A Cognitive Psychology of Mass Communication

By Richard Jackson Harris | Go to book overview

CHAPTER 7
News: Setting the Agenda
About the World in High Gear

Q: What does the public think is most wrong with news reporting?

A: According to a 1997 Roper poll, 82% thought reporters were insensitive to people's pain when covering disasters and accidents. Other complaints were mentioned by no more than 64% (Valente, 1997).

Q: How has TV news coverage changed in recent years?

A: According to a study by the Center for Media and Public Affairs of over 135,000 U. S. network evening news stories during the 1990s, an average of fewer than 100 were about murder in 1990–1992. During, 1993–1996, that number jumped to 352 (excluding the heavy O. J. Simpson murder trial coverage). In 1997–1999, the number jumped to 511. All of this occurred during a decade where the actual homicide rate steadily declined to its lowest point in 1999 (Farhi, 2001)!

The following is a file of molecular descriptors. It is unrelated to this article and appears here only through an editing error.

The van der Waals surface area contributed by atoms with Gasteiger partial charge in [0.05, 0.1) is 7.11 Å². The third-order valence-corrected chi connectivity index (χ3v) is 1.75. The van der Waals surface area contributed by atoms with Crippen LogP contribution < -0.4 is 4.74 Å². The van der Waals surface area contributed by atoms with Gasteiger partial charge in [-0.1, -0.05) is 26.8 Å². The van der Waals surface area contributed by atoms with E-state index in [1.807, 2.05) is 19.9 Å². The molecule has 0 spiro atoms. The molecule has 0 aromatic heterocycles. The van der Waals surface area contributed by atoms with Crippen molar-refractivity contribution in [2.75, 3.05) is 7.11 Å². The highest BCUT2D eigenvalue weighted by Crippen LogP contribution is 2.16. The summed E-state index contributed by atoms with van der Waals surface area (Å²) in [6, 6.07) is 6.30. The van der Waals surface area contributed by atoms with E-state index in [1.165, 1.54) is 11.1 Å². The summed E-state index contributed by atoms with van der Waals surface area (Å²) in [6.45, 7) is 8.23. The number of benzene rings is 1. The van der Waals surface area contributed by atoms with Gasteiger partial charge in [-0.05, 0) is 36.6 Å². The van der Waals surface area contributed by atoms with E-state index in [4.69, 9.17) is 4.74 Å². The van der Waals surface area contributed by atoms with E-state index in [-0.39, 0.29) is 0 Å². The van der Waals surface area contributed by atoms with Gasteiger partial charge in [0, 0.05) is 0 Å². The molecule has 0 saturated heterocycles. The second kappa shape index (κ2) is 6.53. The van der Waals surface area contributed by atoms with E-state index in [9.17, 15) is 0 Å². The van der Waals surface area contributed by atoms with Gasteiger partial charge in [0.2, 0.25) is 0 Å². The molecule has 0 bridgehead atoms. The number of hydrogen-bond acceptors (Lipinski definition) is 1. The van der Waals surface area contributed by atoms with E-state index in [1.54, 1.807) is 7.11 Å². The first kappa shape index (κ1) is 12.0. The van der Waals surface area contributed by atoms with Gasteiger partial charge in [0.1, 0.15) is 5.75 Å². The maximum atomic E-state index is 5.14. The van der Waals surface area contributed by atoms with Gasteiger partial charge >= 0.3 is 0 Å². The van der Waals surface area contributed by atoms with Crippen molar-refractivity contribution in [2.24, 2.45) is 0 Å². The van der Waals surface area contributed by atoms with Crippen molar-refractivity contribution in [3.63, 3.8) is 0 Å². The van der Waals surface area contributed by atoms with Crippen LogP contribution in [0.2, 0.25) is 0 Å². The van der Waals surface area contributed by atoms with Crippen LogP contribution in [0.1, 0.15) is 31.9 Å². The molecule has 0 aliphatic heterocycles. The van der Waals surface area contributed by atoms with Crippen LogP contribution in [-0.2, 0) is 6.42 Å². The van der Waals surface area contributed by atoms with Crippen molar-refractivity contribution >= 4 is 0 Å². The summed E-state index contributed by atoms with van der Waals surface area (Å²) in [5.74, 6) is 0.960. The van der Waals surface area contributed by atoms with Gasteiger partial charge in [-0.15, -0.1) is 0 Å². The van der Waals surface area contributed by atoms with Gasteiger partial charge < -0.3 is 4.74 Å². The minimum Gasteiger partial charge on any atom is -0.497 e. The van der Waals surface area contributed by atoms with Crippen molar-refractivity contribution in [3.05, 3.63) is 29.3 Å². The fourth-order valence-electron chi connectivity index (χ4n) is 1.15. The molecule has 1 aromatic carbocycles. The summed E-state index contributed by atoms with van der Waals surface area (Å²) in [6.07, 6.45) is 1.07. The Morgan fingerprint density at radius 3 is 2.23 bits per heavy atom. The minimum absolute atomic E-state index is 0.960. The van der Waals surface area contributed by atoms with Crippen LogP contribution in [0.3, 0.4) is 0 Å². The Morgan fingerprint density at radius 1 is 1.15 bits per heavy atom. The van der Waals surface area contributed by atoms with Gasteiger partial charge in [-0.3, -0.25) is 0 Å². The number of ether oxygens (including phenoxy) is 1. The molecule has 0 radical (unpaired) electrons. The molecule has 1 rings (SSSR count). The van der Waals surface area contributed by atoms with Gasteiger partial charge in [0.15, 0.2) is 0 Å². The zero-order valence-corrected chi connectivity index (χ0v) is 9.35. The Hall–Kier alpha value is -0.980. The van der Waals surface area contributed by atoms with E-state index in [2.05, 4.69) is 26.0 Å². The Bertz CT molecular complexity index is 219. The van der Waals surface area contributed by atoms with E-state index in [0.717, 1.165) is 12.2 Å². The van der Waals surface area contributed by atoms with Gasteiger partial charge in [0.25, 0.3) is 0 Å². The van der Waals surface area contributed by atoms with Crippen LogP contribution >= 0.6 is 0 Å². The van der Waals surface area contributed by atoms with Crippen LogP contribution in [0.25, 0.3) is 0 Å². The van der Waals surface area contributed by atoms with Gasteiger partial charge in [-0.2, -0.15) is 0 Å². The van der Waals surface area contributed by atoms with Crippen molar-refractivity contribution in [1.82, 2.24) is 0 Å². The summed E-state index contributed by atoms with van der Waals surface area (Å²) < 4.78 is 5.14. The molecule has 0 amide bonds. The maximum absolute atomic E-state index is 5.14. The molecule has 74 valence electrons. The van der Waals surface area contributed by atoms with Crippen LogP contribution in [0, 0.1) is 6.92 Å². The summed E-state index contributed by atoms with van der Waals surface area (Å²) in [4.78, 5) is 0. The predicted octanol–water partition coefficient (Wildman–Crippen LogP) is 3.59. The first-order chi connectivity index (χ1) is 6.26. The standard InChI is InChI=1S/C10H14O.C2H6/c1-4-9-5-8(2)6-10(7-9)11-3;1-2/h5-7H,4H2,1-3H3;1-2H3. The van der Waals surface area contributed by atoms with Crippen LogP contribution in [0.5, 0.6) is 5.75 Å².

Q: How many children are frightened or upset by news stories on television?

A: 37% of children between kindergarten and 6th grade, according to a survey of their parents by Cantor and Nathanson (1996). The typical minute of network news in the United States is seen by an estimated half a million children aged 2 to 11.

If there is one area of media that people are most likely to uncritically accept as reflecting reality rather than constructing it, that area is probably the news. People watch, read, or listen to news to find out what happened in the world that day. However, the perceived reality often diverges quite dramatically from the real world, where much more happened than can be reported in any day's news program or publication. Even the most earnest attempt to accurately and fairly represent the day's events requires producers and editors to select which items to cover, how prominently to cover them, and in what manner to cover them. The typical daily newspaper,

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